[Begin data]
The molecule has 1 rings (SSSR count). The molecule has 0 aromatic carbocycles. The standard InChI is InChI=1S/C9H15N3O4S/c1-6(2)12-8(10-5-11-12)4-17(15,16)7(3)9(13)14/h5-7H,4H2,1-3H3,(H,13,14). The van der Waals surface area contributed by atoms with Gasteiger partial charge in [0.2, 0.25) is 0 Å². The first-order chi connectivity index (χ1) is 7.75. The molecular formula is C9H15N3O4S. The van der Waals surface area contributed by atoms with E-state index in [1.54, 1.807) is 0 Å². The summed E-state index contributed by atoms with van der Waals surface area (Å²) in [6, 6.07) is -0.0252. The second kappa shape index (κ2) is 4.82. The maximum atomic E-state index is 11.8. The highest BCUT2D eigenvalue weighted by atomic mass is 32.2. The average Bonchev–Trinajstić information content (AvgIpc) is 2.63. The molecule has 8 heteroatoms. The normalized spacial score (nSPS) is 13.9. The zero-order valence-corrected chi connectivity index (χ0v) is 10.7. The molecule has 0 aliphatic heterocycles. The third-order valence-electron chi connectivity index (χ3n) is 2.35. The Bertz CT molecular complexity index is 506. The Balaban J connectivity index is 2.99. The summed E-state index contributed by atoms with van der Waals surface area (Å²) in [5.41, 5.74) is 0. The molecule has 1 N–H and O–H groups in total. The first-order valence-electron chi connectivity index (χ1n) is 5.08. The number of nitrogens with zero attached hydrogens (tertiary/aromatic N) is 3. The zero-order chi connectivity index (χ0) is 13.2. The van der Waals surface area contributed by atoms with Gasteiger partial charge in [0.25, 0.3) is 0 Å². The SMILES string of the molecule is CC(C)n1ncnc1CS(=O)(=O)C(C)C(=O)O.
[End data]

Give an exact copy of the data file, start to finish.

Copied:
The molecule has 1 rings (SSSR count). The molecule has 0 aromatic carbocycles. The standard InChI is InChI=1S/C9H15N3O4S/c1-6(2)12-8(10-5-11-12)4-17(15,16)7(3)9(13)14/h5-7H,4H2,1-3H3,(H,13,14). The van der Waals surface area contributed by atoms with Gasteiger partial charge in [0.2, 0.25) is 0 Å². The first-order chi connectivity index (χ1) is 7.75. The molecular formula is C9H15N3O4S. The van der Waals surface area contributed by atoms with E-state index in [1.54, 1.807) is 0 Å². The summed E-state index contributed by atoms with van der Waals surface area (Å²) in [6, 6.07) is -0.0252. The second kappa shape index (κ2) is 4.82. The maximum atomic E-state index is 11.8. The highest BCUT2D eigenvalue weighted by atomic mass is 32.2. The average Bonchev–Trinajstić information content (AvgIpc) is 2.63. The molecule has 8 heteroatoms. The normalized spacial score (nSPS) is 13.9. The zero-order valence-corrected chi connectivity index (χ0v) is 10.7. The molecule has 0 aliphatic heterocycles. The third-order valence-electron chi connectivity index (χ3n) is 2.35. The Bertz CT molecular complexity index is 506. The Balaban J connectivity index is 2.99. The summed E-state index contributed by atoms with van der Waals surface area (Å²) in [5.41, 5.74) is 0. The molecule has 1 N–H and O–H groups in total. The first-order valence-electron chi connectivity index (χ1n) is 5.08. The number of nitrogens with zero attached hydrogens (tertiary/aromatic N) is 3. The zero-order chi connectivity index (χ0) is 13.2. The van der Waals surface area contributed by atoms with Gasteiger partial charge in [0.25, 0.3) is 0 Å². The SMILES string of the molecule is CC(C)n1ncnc1CS(=O)(=O)C(C)C(=O)O.